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Opinion: Sask. gov’t only muddies the waters

During World Water Week Aug. 23 to Sept. 1, Stockholm, Sweden, hosted an international conference around the belief that “understanding, valuing and caring for water in all its forms will be essential for humankind’s survival.”

Meanwhile, in Stockholm, Sask., and elsewhere in the province, people were getting different messages from our provincial government: stand your ground and keep a sharp eye out for “federal agents” who might be sneaking onto private land to test water for nitrates.

While other governments and Indigenous water protectors take steps to defend the element that makes life possible, the Saskatchewan government issues an emergency amendment to its trespass law to make it harder for federal water samplers to do their job. For the Saskatchewan Party, it was a perfect one-two punch, appealing to both separatist rhetoric and castle-doctrine property defenders.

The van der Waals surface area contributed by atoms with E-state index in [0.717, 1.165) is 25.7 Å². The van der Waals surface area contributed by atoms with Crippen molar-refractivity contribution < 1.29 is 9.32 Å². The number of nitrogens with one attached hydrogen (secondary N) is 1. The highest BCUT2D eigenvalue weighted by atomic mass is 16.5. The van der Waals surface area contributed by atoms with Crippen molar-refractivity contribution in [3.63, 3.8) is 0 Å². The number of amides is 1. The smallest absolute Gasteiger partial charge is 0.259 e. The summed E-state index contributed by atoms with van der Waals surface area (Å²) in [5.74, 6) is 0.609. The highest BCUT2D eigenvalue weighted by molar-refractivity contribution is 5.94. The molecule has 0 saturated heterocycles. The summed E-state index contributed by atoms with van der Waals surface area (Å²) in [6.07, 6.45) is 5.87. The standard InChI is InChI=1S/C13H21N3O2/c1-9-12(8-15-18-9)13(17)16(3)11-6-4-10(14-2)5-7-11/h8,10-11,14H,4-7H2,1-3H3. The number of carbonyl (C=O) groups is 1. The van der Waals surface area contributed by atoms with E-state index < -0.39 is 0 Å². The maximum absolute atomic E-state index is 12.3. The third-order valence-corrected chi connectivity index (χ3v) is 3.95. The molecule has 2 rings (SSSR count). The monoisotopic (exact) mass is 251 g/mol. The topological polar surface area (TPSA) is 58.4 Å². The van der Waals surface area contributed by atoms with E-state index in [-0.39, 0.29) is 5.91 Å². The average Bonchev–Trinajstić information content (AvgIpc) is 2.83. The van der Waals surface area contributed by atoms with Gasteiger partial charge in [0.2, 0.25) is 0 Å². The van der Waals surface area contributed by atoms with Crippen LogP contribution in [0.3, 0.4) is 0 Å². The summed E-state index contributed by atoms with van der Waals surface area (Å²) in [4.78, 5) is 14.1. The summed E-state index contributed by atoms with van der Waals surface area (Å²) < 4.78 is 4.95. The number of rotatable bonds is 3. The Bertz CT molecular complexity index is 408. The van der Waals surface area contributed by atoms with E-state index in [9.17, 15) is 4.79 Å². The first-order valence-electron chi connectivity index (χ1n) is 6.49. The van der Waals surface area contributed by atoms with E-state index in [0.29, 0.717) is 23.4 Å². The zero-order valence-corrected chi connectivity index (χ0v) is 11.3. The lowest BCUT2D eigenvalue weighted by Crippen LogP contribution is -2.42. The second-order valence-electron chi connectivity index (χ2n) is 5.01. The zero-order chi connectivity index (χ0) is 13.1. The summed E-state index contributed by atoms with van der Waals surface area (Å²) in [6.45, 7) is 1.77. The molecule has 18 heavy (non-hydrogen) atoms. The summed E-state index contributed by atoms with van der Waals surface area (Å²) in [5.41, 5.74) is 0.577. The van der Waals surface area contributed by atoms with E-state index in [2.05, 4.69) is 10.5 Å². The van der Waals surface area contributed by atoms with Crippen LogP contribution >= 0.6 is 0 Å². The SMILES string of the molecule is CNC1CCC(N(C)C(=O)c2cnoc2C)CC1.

With this latest change to the trespass law, this government has demonstrated that it puts private property rights ahead of human rights, public interest, health and scientific necessity.

Despite persistent efforts to enclose and privatize it, water is still something that we try to govern by balancing private rights and the public interest. It is part of what is sometimes called “the commons,” the shared cultural and natural resources on which all members of society, and all economic activities, ultimately depend.

If we are to retain even a modicum of respect for our common heritage, Saskatchewan will need effective water governance and wetlands policy that will keep farmland and waterways healthy and diverse. And the federal government will need to continue its responsibilities to protect water quality across the country.

Lacking both good water governance and policy to protect its wetlands, our provincial government seems now to be questioning the very value of scientific water monitoring, and lawful rights of access to conduct it—vital tools for striking that balance between private and public interest.

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